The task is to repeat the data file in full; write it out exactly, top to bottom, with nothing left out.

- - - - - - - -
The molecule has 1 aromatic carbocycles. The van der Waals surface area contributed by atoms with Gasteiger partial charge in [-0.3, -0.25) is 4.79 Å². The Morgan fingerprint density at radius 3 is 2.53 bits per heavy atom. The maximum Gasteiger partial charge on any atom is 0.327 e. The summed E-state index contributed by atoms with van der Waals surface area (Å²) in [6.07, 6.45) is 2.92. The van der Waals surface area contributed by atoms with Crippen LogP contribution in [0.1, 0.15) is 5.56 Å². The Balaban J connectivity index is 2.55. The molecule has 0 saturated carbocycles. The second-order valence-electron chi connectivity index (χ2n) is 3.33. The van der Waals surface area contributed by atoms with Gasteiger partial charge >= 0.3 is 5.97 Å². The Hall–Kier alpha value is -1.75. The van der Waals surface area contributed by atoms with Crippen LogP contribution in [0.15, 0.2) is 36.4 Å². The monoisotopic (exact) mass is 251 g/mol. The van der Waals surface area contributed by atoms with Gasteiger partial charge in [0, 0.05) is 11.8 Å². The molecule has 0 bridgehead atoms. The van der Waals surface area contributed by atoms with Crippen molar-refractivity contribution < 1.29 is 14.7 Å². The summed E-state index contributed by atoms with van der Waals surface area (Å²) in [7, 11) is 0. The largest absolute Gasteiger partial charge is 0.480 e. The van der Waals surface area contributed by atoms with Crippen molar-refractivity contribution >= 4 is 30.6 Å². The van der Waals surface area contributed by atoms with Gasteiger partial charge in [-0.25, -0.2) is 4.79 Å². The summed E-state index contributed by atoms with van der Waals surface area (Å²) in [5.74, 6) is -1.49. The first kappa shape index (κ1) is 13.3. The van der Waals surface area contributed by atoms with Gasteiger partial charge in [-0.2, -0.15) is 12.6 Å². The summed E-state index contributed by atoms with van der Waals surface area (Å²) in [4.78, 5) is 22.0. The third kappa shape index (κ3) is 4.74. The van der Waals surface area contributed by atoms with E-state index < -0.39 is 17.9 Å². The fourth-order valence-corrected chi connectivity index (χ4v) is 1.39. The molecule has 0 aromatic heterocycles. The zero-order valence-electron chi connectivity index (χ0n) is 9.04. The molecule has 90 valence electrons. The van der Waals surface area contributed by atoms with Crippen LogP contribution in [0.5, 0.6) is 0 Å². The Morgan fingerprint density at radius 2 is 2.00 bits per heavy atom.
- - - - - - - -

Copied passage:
The molecule has 1 aromatic carbocycles. The van der Waals surface area contributed by atoms with Gasteiger partial charge in [-0.3, -0.25) is 4.79 Å². The Morgan fingerprint density at radius 3 is 2.53 bits per heavy atom. The maximum Gasteiger partial charge on any atom is 0.327 e. The summed E-state index contributed by atoms with van der Waals surface area (Å²) in [6.07, 6.45) is 2.92. The van der Waals surface area contributed by atoms with Crippen LogP contribution in [0.1, 0.15) is 5.56 Å². The Balaban J connectivity index is 2.55. The molecule has 0 saturated carbocycles. The second-order valence-electron chi connectivity index (χ2n) is 3.33. The van der Waals surface area contributed by atoms with Gasteiger partial charge >= 0.3 is 5.97 Å². The Hall–Kier alpha value is -1.75. The van der Waals surface area contributed by atoms with Crippen LogP contribution in [0.15, 0.2) is 36.4 Å². The monoisotopic (exact) mass is 251 g/mol. The van der Waals surface area contributed by atoms with Gasteiger partial charge in [0, 0.05) is 11.8 Å². The molecule has 0 bridgehead atoms. The van der Waals surface area contributed by atoms with Crippen molar-refractivity contribution < 1.29 is 14.7 Å². The summed E-state index contributed by atoms with van der Waals surface area (Å²) in [7, 11) is 0. The largest absolute Gasteiger partial charge is 0.480 e. The van der Waals surface area contributed by atoms with Crippen molar-refractivity contribution >= 4 is 30.6 Å². The van der Waals surface area contributed by atoms with Gasteiger partial charge in [-0.25, -0.2) is 4.79 Å². The summed E-state index contributed by atoms with van der Waals surface area (Å²) in [5.74, 6) is -1.49. The first kappa shape index (κ1) is 13.3. The van der Waals surface area contributed by atoms with Gasteiger partial charge in [-0.2, -0.15) is 12.6 Å². The summed E-state index contributed by atoms with van der Waals surface area (Å²) in [4.78, 5) is 22.0. The third kappa shape index (κ3) is 4.74. The van der Waals surface area contributed by atoms with E-state index < -0.39 is 17.9 Å². The fourth-order valence-corrected chi connectivity index (χ4v) is 1.39. The molecule has 0 aromatic heterocycles. The zero-order valence-electron chi connectivity index (χ0n) is 9.04. The molecule has 90 valence electrons. The van der Waals surface area contributed by atoms with Crippen LogP contribution in [0.5, 0.6) is 0 Å². The Morgan fingerprint density at radius 2 is 2.00 bits per heavy atom.